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Bacteria, Fungi and Viruses
Bacteria prokaryotes

                    They have the usual
                     differences between
                     a prokaryote and a
                     eukaryote, Draw a
                     table highlighting the

 Gram  reactions
 Cell shape

 Metabolic patterns

 Mode of nutrition

 DNA Fingerprinting
Colony types

 Diplo – pairs of cells
 Staphylo – clusters of cells

 Strepto – chains of cells
 bacteria 

     Gram Staining
   The gram stain reaction further divides bacteria into
   +ve or –ve types, this is due to the cell wall structure
    of that particular bacteria.
   Those that are stained purple are Gram +ve and
    those that are pink are Gram –ve.
   The cell wall of a bacteria is made from a chemical
    sometimes called murein or peptidoglycan. This is a
    carbohydrate based substance.
Cell Wall Structure
Gram stain Procedure
   •   Make a smear of bacteria on slide and heat fix it.
   •   Stain with crystal violet stain for 30 seconds.
   •   Rinse with lugols iodine for 30 s.
   •   Rinse with distilled water.
   •   Flood with alcohol/acetone for 10 s, wash with water.
   •   Flood slide with (Counterstain) safrannin for 1 minute.
   •   Dry and add cover slip, observe under the microscope.
Gram Staining
   The peptidoglycans that make up the majority of the
    gram+ve cell wall forms purple complexes with iodine
    that remain lodged in this layer even after washing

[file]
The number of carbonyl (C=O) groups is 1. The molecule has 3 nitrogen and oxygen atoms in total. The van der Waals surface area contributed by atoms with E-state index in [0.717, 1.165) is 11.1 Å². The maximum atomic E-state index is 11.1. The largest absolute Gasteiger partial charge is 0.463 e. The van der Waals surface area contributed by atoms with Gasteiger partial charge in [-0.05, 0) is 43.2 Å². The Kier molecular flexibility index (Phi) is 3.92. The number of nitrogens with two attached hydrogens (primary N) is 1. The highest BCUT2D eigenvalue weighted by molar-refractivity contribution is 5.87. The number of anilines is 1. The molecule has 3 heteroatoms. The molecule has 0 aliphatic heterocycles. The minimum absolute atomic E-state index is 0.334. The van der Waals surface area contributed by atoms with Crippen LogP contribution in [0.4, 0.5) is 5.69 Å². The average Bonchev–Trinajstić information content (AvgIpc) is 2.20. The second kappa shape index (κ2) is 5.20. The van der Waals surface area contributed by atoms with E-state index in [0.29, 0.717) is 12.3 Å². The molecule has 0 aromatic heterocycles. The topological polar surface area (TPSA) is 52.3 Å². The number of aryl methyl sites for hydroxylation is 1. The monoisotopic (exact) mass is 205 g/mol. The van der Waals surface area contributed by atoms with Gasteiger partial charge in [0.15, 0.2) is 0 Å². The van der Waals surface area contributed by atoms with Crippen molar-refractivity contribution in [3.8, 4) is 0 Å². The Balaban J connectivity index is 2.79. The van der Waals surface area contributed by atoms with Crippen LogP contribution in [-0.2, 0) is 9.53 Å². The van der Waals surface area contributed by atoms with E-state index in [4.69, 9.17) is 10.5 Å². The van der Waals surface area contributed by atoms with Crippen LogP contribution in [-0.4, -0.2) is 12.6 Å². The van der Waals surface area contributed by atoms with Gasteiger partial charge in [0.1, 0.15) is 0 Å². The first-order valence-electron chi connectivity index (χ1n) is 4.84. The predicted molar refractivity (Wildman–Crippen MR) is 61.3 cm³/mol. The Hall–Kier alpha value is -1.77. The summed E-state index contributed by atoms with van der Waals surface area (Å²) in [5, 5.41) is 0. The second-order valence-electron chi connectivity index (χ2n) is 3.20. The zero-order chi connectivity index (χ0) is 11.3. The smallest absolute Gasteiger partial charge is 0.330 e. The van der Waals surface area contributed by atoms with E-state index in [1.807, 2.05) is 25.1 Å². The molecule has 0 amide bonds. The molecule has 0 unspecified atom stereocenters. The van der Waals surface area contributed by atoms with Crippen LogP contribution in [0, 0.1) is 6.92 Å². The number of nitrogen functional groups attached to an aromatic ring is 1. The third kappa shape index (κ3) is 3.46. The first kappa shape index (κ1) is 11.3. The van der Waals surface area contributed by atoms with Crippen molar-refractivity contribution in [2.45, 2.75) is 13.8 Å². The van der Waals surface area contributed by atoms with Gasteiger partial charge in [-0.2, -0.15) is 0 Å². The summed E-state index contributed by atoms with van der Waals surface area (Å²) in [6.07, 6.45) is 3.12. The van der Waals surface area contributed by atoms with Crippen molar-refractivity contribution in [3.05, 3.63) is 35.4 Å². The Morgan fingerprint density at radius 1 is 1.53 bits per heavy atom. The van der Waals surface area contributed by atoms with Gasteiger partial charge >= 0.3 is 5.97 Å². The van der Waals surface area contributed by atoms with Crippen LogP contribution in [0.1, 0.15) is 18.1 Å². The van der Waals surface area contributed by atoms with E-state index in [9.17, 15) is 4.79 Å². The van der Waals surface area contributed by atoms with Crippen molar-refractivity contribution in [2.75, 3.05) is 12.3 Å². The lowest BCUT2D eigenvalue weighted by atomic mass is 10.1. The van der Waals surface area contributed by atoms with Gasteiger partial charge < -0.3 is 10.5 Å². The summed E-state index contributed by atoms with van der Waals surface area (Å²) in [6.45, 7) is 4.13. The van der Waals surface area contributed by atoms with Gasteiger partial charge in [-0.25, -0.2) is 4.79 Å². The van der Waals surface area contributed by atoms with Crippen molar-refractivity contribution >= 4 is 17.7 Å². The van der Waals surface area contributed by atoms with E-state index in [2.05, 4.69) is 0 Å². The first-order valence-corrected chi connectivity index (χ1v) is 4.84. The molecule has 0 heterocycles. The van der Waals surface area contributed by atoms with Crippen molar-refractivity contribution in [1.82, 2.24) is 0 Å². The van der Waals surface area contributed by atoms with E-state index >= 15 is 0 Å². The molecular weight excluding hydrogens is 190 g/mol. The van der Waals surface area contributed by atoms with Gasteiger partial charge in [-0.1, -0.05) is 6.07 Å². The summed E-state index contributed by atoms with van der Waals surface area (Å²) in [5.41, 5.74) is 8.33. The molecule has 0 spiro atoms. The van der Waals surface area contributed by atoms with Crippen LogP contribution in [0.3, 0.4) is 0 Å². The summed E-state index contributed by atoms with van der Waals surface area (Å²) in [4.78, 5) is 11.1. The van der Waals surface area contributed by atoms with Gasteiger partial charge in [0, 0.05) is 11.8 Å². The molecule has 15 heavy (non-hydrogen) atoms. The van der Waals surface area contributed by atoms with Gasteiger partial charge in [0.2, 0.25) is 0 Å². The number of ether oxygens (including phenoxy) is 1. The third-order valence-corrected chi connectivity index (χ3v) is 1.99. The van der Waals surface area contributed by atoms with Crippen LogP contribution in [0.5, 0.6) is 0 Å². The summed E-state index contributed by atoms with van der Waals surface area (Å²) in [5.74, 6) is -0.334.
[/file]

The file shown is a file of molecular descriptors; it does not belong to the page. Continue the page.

with iodine.

   Gram-ve bacteria have a relatively impermeable
    outer membrane. So it is difficult for the purple dye to
    complex (bond) with the peptidoglycan and iodine
    and so is washed off by the alcohol. The counterstain
    (pink) just makes them more visible.
   Salmonella typhi
   Herpes zoster
   Escherichia coli
   Clostridium botulinum
   Saccharomyces cerevisiae
   Clostridium dificile
   Neiserria gonohorea
   Neiserria meningitidis
   Aspergillus niger
   Influenza
   Staphylococcus aureas
   Bacillus anthracis
   Yersinia pestis

    Most widely distributed organism on the earth, ice caps
     to hot springs
    Some are photosynthetic
    Majority are 0.5-1.0 mm wide and 1-5mm long
    Many are harmless, some useful, some killers
    Can double in numbers every 20 minutes
    Many can live in the presence or absence of oxygen
    Some can live on very strange food sources, e.g. waste
     paper processing material to using the sulphur in coal to
Metabolic diversity

 Photosynthetic

 Chemosynthetic Autotrophs

 Heterotrophs
Essential Requirements
   Carbon source                  Most bacteria will
   Energy source
                                    have specific growth
   Hydrogen
   Oxygen
                                    requirements that
   Nitrogen source (amino          can be added to the
    acids or nitrate/ammonium       culture medium (an
                                    agar plate) to make
   Mineral ions